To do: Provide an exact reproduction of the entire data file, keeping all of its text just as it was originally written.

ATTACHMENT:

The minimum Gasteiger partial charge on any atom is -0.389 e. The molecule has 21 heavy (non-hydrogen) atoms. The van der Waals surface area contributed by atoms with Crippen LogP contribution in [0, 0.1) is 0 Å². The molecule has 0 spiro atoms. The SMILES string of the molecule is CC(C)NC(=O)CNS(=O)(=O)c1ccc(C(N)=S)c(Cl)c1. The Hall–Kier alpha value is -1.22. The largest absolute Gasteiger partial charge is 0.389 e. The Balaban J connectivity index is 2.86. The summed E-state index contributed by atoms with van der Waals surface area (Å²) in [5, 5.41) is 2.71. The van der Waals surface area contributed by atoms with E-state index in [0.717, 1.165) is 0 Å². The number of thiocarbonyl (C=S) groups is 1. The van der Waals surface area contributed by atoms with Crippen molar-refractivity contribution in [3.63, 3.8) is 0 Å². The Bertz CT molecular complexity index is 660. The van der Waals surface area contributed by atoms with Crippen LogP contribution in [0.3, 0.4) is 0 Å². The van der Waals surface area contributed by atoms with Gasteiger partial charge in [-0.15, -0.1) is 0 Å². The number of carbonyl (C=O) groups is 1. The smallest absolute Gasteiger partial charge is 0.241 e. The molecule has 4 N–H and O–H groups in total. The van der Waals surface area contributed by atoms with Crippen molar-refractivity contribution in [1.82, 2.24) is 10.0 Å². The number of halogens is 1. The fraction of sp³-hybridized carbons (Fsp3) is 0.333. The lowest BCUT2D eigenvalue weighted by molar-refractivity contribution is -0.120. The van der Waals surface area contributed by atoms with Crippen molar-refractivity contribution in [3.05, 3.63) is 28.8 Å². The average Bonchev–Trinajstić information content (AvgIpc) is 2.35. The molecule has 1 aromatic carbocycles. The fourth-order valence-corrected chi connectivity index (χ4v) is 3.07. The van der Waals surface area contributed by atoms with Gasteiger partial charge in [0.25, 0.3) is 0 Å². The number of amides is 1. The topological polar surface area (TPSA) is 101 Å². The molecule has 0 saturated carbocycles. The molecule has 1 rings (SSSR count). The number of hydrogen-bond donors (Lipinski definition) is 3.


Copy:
The minimum Gasteiger partial charge on any atom is -0.389 e. The molecule has 21 heavy (non-hydrogen) atoms. The van der Waals surface area contributed by atoms with Crippen LogP contribution in [0, 0.1) is 0 Å². The molecule has 0 spiro atoms. The SMILES string of the molecule is CC(C)NC(=O)CNS(=O)(=O)c1ccc(C(N)=S)c(Cl)c1. The Hall–Kier alpha value is -1.22. The largest absolute Gasteiger partial charge is 0.389 e. The Balaban J connectivity index is 2.86. The summed E-state index contributed by atoms with van der Waals surface area (Å²) in [5, 5.41) is 2.71. The van der Waals surface area contributed by atoms with E-state index in [0.717, 1.165) is 0 Å². The number of thiocarbonyl (C=S) groups is 1. The van der Waals surface area contributed by atoms with Crippen molar-refractivity contribution in [3.63, 3.8) is 0 Å². The Bertz CT molecular complexity index is 660. The van der Waals surface area contributed by atoms with Crippen LogP contribution in [0.3, 0.4) is 0 Å². The van der Waals surface area contributed by atoms with Gasteiger partial charge in [-0.15, -0.1) is 0 Å². The number of carbonyl (C=O) groups is 1. The smallest absolute Gasteiger partial charge is 0.241 e. The molecule has 4 N–H and O–H groups in total. The van der Waals surface area contributed by atoms with Crippen molar-refractivity contribution in [1.82, 2.24) is 10.0 Å². The number of halogens is 1. The fraction of sp³-hybridized carbons (Fsp3) is 0.333. The lowest BCUT2D eigenvalue weighted by molar-refractivity contribution is -0.120. The van der Waals surface area contributed by atoms with Crippen molar-refractivity contribution in [3.05, 3.63) is 28.8 Å². The average Bonchev–Trinajstić information content (AvgIpc) is 2.35. The molecule has 1 aromatic carbocycles. The fourth-order valence-corrected chi connectivity index (χ4v) is 3.07. The van der Waals surface area contributed by atoms with Gasteiger partial charge in [0.25, 0.3) is 0 Å². The number of amides is 1. The topological polar surface area (TPSA) is 101 Å². The molecule has 0 saturated carbocycles. The molecule has 1 rings (SSSR count). The number of hydrogen-bond donors (Lipinski definition) is 3.